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Alexander Hamilton
Alexander Hamilton portrait by John Trumbull 1806.jpg
1st United States Secretary of the Treasury
In office
September 11, 1789 – January 31, 1795
President George Washington
Preceded by Position established
Succeeded by Oliver Wolcott Jr.
Senior Officer of the United States Army
In office
December 14, 1799 – June 15, 1800
President John Adams
Preceded by George Washington
Succeeded by James Wilkinson
Delegate to the
Congress of the Confederation
from New York
In office
November 3, 1788 – March 2, 1789
Preceded by Egbert Bensonor
Succeeded by Seat abolished
In office
November 4, 1782 – June 21, 1783
Preceded by Seat established
Succeeded by Seat abolished
Personal details
Born (1755-01-11)January 11, 1755 or 1757
Charlestown, Nevis, British Leeward Islands
Died July 12, 1804(1804-07-12) (aged 47 or 49)
New York City, New York
Resting place Trinity Church Cemetery
Political party Federalist
Elizabeth Schuyler
(m. 1780)
Children Philip Hamilton
Angelica Hamilton
Alexander Hamilton Jr.
James Alexander Hamilton
John Church Hamilton
William S. Hamilton
Eliza Hamilton Holly
Philip Hamilton (the second)
Parents James A. Hamilton
Rachel Faucette
Education King's College (renamed Columbia)
Military service
Allegiance  New York
 United States (1777–1800)
Branch/service New York Provincial Company of Artillery
Continental Army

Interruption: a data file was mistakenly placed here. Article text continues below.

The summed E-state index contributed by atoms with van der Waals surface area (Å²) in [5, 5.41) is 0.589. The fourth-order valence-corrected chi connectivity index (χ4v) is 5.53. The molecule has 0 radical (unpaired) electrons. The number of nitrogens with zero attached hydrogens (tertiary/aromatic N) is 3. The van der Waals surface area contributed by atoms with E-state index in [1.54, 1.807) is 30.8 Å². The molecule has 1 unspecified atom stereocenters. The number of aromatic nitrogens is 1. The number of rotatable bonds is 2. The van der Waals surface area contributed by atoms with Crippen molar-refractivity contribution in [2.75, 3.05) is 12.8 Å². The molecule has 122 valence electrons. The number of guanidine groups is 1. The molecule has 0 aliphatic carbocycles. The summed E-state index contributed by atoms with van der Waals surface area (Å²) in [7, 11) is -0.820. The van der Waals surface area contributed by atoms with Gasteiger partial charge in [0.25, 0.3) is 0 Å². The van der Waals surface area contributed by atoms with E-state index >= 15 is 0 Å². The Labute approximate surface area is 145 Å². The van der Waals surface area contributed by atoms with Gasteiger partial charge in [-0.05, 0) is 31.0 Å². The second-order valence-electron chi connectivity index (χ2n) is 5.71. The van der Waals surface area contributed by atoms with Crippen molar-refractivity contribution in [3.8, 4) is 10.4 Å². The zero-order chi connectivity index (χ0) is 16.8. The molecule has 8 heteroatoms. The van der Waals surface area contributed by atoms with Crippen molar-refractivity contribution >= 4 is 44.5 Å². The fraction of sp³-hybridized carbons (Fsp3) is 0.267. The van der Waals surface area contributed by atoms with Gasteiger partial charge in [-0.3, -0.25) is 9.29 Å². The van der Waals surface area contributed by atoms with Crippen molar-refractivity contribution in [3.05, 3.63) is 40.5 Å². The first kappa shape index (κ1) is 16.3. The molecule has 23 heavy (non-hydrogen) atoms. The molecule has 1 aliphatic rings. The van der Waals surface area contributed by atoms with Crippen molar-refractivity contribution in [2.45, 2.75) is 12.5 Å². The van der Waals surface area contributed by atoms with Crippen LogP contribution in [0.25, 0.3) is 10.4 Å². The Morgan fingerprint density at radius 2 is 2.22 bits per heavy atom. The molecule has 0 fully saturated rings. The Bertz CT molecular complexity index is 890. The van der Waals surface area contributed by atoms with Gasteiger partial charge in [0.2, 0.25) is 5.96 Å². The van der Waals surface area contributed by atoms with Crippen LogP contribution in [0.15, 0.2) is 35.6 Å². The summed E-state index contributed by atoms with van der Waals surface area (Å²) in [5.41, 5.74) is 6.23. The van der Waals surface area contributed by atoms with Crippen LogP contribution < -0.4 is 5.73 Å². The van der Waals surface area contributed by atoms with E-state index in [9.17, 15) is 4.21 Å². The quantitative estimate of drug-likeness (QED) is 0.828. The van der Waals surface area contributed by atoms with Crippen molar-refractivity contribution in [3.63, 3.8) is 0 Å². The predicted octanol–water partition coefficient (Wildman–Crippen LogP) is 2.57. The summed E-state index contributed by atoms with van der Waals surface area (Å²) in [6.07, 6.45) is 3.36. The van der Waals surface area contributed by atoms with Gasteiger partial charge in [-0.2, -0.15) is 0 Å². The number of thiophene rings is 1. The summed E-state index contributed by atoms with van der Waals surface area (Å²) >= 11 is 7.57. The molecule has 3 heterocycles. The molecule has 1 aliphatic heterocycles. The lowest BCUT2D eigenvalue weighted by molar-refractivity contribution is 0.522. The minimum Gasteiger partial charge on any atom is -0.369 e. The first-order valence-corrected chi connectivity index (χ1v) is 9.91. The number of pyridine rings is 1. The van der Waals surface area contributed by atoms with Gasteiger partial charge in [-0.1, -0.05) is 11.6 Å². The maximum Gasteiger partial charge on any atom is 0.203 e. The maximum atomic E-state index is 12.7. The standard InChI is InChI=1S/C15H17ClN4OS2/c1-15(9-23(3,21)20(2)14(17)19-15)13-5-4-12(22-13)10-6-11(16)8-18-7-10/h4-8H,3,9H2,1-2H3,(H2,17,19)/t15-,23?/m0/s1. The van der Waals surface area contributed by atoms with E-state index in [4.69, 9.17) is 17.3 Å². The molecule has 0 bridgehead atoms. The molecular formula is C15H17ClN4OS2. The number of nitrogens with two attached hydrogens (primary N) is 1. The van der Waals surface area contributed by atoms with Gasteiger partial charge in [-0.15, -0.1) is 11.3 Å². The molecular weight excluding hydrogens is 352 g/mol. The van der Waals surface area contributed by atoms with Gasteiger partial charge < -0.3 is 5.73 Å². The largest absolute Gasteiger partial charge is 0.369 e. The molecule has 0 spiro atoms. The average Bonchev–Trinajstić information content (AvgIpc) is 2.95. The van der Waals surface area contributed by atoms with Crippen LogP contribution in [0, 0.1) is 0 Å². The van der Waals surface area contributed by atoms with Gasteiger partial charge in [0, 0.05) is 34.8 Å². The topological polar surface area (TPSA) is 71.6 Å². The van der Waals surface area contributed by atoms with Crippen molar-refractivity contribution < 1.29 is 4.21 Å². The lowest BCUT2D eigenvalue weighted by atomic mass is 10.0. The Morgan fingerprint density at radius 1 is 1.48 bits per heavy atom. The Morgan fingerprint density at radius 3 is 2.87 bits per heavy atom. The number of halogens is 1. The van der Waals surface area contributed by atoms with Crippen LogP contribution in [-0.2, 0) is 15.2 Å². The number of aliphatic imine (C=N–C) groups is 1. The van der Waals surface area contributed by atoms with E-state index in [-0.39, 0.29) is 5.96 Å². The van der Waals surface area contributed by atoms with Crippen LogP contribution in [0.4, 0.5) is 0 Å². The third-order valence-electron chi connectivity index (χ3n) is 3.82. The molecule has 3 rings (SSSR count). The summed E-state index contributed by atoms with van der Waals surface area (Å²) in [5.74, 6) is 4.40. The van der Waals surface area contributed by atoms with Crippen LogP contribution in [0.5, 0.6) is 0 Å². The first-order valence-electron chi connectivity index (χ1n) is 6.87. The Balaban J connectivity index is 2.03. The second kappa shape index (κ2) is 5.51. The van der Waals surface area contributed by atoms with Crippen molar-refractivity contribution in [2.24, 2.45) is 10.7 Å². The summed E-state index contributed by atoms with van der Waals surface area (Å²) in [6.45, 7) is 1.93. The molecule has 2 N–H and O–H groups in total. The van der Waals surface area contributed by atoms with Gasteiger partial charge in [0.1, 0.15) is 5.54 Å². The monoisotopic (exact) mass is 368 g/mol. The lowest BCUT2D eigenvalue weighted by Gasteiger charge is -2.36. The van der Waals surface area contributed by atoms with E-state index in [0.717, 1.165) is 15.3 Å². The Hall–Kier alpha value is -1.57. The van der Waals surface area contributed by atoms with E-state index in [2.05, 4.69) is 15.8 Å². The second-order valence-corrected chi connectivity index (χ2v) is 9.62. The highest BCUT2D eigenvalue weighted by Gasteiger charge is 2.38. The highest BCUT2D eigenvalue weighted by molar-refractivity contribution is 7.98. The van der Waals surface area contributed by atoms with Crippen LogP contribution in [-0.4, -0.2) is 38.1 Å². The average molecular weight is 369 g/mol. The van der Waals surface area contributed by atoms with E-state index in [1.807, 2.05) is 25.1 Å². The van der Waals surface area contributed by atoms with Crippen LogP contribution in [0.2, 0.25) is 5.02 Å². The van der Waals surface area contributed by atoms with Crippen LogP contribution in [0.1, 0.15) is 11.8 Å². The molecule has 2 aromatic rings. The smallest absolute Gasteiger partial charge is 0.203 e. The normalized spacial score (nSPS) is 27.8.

Seal of the United States Board of War and Ordnance.svg United States Army
Years of service 1775–1776 (Militia)
Rank Union Army major general rank insignia.svg Major general
Commands U.S. Army Senior Officer
Battles/wars American Revolutionary War
 • Battle of Harlem Heights
 • Battle of White Plains
 • Battle of Trenton
 • Battle of Princeton
 • Battle of Brandywine
 • Battle of Germantown
 • Battle of Monmouth
 • Siege of Yorktown

Alexander Hamilton (January 11, 1755July 12, 1804) was a statesman, a political theorist and an economist. He was one of the Founding Fathers of the United States. Hamilton was the United States' first Secretary of the Treasury. He was known for the creation of a national bank. Born on the island of Nevis in the Caribbean, Hamilton moved to New York City. When the American Revolutionary War started, Hamilton served in the Continental Army. He was a close aide to General George Washington. After leaving the military, he started a bank. He was one of the framers (someone who writes out the laws) of the United States Constitution. Along with James Madison and John Jay, he wrote the Federalist Papers, which supported the new Constitution.

Hamilton became the Secretary of the Treasury under George Washington. He helped set up the United States' financial system. Hamilton supported a national bank. A leader of the Federalist Party, he was a long time rival of Thomas Jefferson. He was killed in a duel with political rival Aaron Burr in 1804.

Today, Hamilton is usually thought of as one of the most important of the early leaders. Hamilton's portrait appears on the United States ten-dollar bill.

Early life

Hamilton was not born in the United States. He was from the Caribbean island of Nevis. His father was James Hamilton and his mother was Rachel Fawcett Lavien. His father had left him as a child. Two years after this tragedy, both Hamilton and his mother became sick. Hamilton recovered, but unfortunately, his mother died.